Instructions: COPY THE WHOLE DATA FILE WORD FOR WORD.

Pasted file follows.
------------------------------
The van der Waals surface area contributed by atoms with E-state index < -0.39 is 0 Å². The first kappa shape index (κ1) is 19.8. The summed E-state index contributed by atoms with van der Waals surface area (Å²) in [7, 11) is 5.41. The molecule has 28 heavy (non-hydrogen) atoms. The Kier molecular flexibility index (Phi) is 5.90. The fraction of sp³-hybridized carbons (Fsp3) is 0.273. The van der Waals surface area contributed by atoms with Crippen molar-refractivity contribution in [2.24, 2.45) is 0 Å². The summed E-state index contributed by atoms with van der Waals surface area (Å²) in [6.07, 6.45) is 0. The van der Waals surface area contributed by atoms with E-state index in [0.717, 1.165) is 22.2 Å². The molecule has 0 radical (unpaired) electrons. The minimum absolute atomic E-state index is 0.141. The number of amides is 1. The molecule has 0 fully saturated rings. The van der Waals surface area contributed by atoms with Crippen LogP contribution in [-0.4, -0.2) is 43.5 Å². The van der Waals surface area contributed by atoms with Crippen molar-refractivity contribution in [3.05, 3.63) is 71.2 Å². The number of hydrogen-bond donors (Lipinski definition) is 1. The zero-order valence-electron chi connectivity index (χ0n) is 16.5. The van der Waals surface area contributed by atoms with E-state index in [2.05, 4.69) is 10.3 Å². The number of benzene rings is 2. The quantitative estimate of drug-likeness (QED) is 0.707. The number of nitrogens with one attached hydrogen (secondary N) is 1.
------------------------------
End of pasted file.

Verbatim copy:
The van der Waals surface area contributed by atoms with E-state index < -0.39 is 0 Å². The first kappa shape index (κ1) is 19.8. The summed E-state index contributed by atoms with van der Waals surface area (Å²) in [7, 11) is 5.41. The molecule has 28 heavy (non-hydrogen) atoms. The Kier molecular flexibility index (Phi) is 5.90. The fraction of sp³-hybridized carbons (Fsp3) is 0.273. The van der Waals surface area contributed by atoms with Crippen molar-refractivity contribution in [2.24, 2.45) is 0 Å². The summed E-state index contributed by atoms with van der Waals surface area (Å²) in [6.07, 6.45) is 0. The van der Waals surface area contributed by atoms with E-state index in [0.717, 1.165) is 22.2 Å². The molecule has 0 radical (unpaired) electrons. The minimum absolute atomic E-state index is 0.141. The number of amides is 1. The molecule has 0 fully saturated rings. The van der Waals surface area contributed by atoms with Crippen LogP contribution in [-0.4, -0.2) is 43.5 Å². The van der Waals surface area contributed by atoms with Crippen molar-refractivity contribution in [3.05, 3.63) is 71.2 Å². The number of hydrogen-bond donors (Lipinski definition) is 1. The zero-order valence-electron chi connectivity index (χ0n) is 16.5. The van der Waals surface area contributed by atoms with E-state index in [2.05, 4.69) is 10.3 Å². The number of benzene rings is 2. The quantitative estimate of drug-likeness (QED) is 0.707. The number of nitrogens with one attached hydrogen (secondary N) is 1.